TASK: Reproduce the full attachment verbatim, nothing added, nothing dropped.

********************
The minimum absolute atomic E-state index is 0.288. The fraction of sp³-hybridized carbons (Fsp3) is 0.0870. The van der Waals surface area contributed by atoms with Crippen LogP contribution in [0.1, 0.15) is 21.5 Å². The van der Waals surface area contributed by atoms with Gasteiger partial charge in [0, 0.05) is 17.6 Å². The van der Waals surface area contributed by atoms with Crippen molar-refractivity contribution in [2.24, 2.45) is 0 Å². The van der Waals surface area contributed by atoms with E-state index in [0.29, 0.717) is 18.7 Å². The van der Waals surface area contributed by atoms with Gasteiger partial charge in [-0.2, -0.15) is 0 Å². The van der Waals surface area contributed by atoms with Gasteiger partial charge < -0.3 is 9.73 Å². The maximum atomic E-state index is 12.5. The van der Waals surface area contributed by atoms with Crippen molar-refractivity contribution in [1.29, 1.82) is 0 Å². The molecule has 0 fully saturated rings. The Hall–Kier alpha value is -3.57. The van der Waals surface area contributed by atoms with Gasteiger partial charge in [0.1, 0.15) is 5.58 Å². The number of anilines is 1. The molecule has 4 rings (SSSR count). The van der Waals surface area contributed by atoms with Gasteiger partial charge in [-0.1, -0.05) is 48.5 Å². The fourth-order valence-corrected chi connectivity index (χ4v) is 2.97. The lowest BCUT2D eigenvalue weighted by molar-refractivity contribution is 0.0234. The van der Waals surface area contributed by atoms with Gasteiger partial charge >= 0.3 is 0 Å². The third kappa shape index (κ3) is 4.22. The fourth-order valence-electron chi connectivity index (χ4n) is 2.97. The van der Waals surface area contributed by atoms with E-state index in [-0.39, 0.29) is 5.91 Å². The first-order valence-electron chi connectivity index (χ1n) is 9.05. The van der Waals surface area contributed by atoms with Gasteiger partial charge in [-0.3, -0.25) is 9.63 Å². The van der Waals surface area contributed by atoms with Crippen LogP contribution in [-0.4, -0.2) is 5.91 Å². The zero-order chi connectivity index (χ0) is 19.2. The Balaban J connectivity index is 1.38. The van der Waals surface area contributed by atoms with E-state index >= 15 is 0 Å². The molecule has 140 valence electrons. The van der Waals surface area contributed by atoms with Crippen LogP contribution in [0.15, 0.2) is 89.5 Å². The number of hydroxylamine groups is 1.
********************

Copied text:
The minimum absolute atomic E-state index is 0.288. The fraction of sp³-hybridized carbons (Fsp3) is 0.0870. The van der Waals surface area contributed by atoms with Crippen LogP contribution in [0.1, 0.15) is 21.5 Å². The van der Waals surface area contributed by atoms with Gasteiger partial charge in [0, 0.05) is 17.6 Å². The van der Waals surface area contributed by atoms with Crippen molar-refractivity contribution in [2.24, 2.45) is 0 Å². The van der Waals surface area contributed by atoms with E-state index in [0.29, 0.717) is 18.7 Å². The van der Waals surface area contributed by atoms with Gasteiger partial charge in [-0.2, -0.15) is 0 Å². The van der Waals surface area contributed by atoms with Gasteiger partial charge < -0.3 is 9.73 Å². The maximum atomic E-state index is 12.5. The van der Waals surface area contributed by atoms with Crippen molar-refractivity contribution in [1.29, 1.82) is 0 Å². The molecule has 0 fully saturated rings. The Hall–Kier alpha value is -3.57. The van der Waals surface area contributed by atoms with Gasteiger partial charge in [0.1, 0.15) is 5.58 Å². The number of anilines is 1. The molecule has 4 rings (SSSR count). The van der Waals surface area contributed by atoms with Gasteiger partial charge in [-0.1, -0.05) is 48.5 Å². The fourth-order valence-corrected chi connectivity index (χ4v) is 2.97. The lowest BCUT2D eigenvalue weighted by molar-refractivity contribution is 0.0234. The van der Waals surface area contributed by atoms with Gasteiger partial charge >= 0.3 is 0 Å². The third kappa shape index (κ3) is 4.22. The fourth-order valence-electron chi connectivity index (χ4n) is 2.97. The van der Waals surface area contributed by atoms with E-state index in [-0.39, 0.29) is 5.91 Å². The first-order valence-electron chi connectivity index (χ1n) is 9.05. The van der Waals surface area contributed by atoms with Gasteiger partial charge in [-0.3, -0.25) is 9.63 Å². The van der Waals surface area contributed by atoms with Crippen LogP contribution in [-0.4, -0.2) is 5.91 Å². The zero-order chi connectivity index (χ0) is 19.2. The Balaban J connectivity index is 1.38. The van der Waals surface area contributed by atoms with E-state index >= 15 is 0 Å². The molecule has 140 valence electrons. The van der Waals surface area contributed by atoms with Crippen LogP contribution in [0.15, 0.2) is 89.5 Å². The number of hydroxylamine groups is 1.